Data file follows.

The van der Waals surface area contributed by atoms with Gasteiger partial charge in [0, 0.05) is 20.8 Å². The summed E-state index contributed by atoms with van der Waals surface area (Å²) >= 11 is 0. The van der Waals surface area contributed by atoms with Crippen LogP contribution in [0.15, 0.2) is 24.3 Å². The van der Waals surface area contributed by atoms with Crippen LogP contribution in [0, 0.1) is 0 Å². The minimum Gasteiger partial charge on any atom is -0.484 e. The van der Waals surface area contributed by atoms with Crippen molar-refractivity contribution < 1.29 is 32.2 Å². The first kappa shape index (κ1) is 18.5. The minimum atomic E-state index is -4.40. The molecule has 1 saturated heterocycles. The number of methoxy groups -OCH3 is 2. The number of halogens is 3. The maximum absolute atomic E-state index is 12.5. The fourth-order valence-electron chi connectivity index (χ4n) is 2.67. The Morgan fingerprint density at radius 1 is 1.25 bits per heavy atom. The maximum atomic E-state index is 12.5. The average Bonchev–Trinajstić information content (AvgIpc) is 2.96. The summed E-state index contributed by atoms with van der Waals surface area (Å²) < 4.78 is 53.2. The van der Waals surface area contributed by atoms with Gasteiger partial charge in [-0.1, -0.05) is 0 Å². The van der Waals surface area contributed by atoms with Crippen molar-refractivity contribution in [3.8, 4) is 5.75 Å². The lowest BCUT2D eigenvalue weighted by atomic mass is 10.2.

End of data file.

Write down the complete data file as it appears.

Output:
The van der Waals surface area contributed by atoms with Gasteiger partial charge in [0, 0.05) is 20.8 Å². The summed E-state index contributed by atoms with van der Waals surface area (Å²) >= 11 is 0. The van der Waals surface area contributed by atoms with Crippen LogP contribution in [0.15, 0.2) is 24.3 Å². The van der Waals surface area contributed by atoms with Crippen LogP contribution in [0, 0.1) is 0 Å². The minimum Gasteiger partial charge on any atom is -0.484 e. The van der Waals surface area contributed by atoms with Crippen molar-refractivity contribution < 1.29 is 32.2 Å². The first kappa shape index (κ1) is 18.5. The minimum atomic E-state index is -4.40. The molecule has 1 saturated heterocycles. The number of methoxy groups -OCH3 is 2. The number of halogens is 3. The maximum absolute atomic E-state index is 12.5. The fourth-order valence-electron chi connectivity index (χ4n) is 2.67. The Morgan fingerprint density at radius 1 is 1.25 bits per heavy atom. The maximum atomic E-state index is 12.5. The average Bonchev–Trinajstić information content (AvgIpc) is 2.96. The summed E-state index contributed by atoms with van der Waals surface area (Å²) < 4.78 is 53.2. The van der Waals surface area contributed by atoms with Gasteiger partial charge in [-0.1, -0.05) is 0 Å². The van der Waals surface area contributed by atoms with Crippen molar-refractivity contribution in [3.8, 4) is 5.75 Å². The lowest BCUT2D eigenvalue weighted by atomic mass is 10.2.